I didn't work for the college then (I do now), but I did know a few people that did at the time. The person that triggered it is still there. From what I understand what he was doing and the way he went about it, although in hindsight was dangerous, wasn't a really reckless thing.

Our campus is less than 30 minutes drive to Microsoft's main campus, and there was a lot of pressure for us to use their systems. I think the college paid the price for caving to that pressure. Sure, there are other factors involved here as well... A careless employee, an unintuitive result from an interface/script, poor safety mechanisms in both policy and the product, poor design by both the vendor and the college..

From what I understand, one of the most devastating aspects when it came to recovery, was that the server that held backups (Microsoft's data protection manager of course) was wiped out as well.. I think in this particular incident, only system drives were annihilated, so if a server had a "D" drive or other volumes, it was still there, it was just a useless lump sitting on a server with no OS for a while at first.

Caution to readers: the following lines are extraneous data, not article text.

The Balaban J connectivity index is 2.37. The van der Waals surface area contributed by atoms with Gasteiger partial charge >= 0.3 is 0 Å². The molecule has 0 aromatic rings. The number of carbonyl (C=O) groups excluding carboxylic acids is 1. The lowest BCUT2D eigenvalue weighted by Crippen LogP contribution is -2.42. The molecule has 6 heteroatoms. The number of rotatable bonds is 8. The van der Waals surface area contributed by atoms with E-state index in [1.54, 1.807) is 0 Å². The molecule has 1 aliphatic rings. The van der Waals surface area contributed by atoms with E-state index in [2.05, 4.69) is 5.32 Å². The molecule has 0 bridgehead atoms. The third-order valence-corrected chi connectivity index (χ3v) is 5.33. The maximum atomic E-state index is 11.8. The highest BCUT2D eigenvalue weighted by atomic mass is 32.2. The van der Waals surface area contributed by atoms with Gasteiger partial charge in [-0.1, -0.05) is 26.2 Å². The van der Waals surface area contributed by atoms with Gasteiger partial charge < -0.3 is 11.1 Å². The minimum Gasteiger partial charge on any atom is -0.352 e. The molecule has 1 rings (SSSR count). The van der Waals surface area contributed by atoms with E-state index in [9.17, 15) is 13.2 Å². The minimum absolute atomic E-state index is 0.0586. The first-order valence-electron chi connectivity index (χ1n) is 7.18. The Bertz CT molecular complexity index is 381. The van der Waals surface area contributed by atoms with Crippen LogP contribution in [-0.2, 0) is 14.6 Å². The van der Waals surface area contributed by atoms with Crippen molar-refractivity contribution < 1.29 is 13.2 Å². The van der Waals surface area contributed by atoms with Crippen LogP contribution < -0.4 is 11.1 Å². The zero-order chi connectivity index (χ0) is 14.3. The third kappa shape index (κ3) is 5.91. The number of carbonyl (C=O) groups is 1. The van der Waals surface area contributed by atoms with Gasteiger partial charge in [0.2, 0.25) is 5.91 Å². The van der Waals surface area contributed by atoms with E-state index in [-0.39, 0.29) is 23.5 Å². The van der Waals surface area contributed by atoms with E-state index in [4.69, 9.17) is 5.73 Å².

Having never heard a similar story with any other software product, I'm left believing that SCCM and it's deficiencies are at least partially to blame, and given what I know about the person that caused it here, I'd say that it's a pretty respectable bit of the blame that should be left on SCCM.

Someone realized pretty quickly what was going on (not the person that caused it), and pulled the plug on the process somehow or our college would have been even more devastated. As it stood, it was still pretty bad.. Probably only about 25% of the full destructive power of the mess as averted.

Comment: Re:Is Access actually better for them anyways? (Score 1) 281

Google docs will let you connect multiple people to the same spreadsheet at the same time..